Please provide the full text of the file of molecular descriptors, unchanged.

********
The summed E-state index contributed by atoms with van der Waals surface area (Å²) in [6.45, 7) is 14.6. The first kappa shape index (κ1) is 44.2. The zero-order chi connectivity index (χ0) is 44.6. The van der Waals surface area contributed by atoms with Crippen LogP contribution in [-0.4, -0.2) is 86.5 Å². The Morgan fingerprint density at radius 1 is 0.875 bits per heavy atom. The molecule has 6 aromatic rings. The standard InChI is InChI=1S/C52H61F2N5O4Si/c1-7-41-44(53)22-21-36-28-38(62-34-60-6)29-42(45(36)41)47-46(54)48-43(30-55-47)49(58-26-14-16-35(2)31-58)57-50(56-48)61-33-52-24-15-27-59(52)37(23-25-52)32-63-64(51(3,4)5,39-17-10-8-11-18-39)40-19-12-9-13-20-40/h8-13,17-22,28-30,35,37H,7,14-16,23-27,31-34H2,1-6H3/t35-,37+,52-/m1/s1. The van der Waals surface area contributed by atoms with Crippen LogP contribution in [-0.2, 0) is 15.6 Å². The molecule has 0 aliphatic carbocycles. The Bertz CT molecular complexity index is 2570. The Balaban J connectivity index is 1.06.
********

The summed E-state index contributed by atoms with van der Waals surface area (Å²) in [6.45, 7) is 14.6. The first kappa shape index (κ1) is 44.2. The zero-order chi connectivity index (χ0) is 44.6. The van der Waals surface area contributed by atoms with Crippen LogP contribution in [-0.4, -0.2) is 86.5 Å². The Morgan fingerprint density at radius 1 is 0.875 bits per heavy atom. The molecule has 6 aromatic rings. The standard InChI is InChI=1S/C52H61F2N5O4Si/c1-7-41-44(53)22-21-36-28-38(62-34-60-6)29-42(45(36)41)47-46(54)48-43(30-55-47)49(58-26-14-16-35(2)31-58)57-50(56-48)61-33-52-24-15-27-59(52)37(23-25-52)32-63-64(51(3,4)5,39-17-10-8-11-18-39)40-19-12-9-13-20-40/h8-13,17-22,28-30,35,37H,7,14-16,23-27,31-34H2,1-6H3/t35-,37+,52-/m1/s1. The van der Waals surface area contributed by atoms with Crippen LogP contribution in [-0.2, 0) is 15.6 Å². The molecule has 0 aliphatic carbocycles. The Bertz CT molecular complexity index is 2570. The Balaban J connectivity index is 1.06.